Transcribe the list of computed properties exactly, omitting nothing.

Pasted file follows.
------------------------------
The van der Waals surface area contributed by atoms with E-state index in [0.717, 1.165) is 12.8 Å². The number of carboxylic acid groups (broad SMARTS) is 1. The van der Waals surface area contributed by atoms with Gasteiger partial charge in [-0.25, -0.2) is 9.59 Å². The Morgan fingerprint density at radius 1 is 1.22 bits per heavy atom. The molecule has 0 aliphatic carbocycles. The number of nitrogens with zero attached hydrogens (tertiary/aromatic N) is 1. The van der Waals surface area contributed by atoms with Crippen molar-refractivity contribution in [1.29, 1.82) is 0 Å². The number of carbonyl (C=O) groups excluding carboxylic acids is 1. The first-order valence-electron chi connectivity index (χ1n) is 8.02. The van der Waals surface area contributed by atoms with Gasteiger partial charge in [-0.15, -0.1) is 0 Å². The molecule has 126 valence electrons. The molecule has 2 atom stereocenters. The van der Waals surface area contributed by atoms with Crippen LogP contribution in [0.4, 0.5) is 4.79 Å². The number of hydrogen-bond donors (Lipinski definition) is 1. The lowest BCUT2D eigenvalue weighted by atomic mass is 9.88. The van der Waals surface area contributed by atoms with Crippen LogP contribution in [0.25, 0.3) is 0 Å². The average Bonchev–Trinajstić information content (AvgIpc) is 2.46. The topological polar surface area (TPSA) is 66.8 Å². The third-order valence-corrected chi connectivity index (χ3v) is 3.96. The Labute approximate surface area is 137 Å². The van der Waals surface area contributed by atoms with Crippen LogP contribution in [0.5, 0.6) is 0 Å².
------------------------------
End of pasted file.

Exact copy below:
The van der Waals surface area contributed by atoms with E-state index in [0.717, 1.165) is 12.8 Å². The number of carboxylic acid groups (broad SMARTS) is 1. The van der Waals surface area contributed by atoms with Gasteiger partial charge in [-0.25, -0.2) is 9.59 Å². The Morgan fingerprint density at radius 1 is 1.22 bits per heavy atom. The molecule has 0 aliphatic carbocycles. The number of nitrogens with zero attached hydrogens (tertiary/aromatic N) is 1. The van der Waals surface area contributed by atoms with Crippen molar-refractivity contribution in [1.29, 1.82) is 0 Å². The number of carbonyl (C=O) groups excluding carboxylic acids is 1. The first-order valence-electron chi connectivity index (χ1n) is 8.02. The van der Waals surface area contributed by atoms with Gasteiger partial charge in [-0.15, -0.1) is 0 Å². The molecule has 126 valence electrons. The molecule has 2 atom stereocenters. The van der Waals surface area contributed by atoms with Crippen LogP contribution in [0.4, 0.5) is 4.79 Å². The number of hydrogen-bond donors (Lipinski definition) is 1. The lowest BCUT2D eigenvalue weighted by atomic mass is 9.88. The van der Waals surface area contributed by atoms with Crippen LogP contribution in [0.25, 0.3) is 0 Å². The average Bonchev–Trinajstić information content (AvgIpc) is 2.46. The topological polar surface area (TPSA) is 66.8 Å². The third-order valence-corrected chi connectivity index (χ3v) is 3.96. The Labute approximate surface area is 137 Å². The van der Waals surface area contributed by atoms with Crippen LogP contribution in [0.5, 0.6) is 0 Å².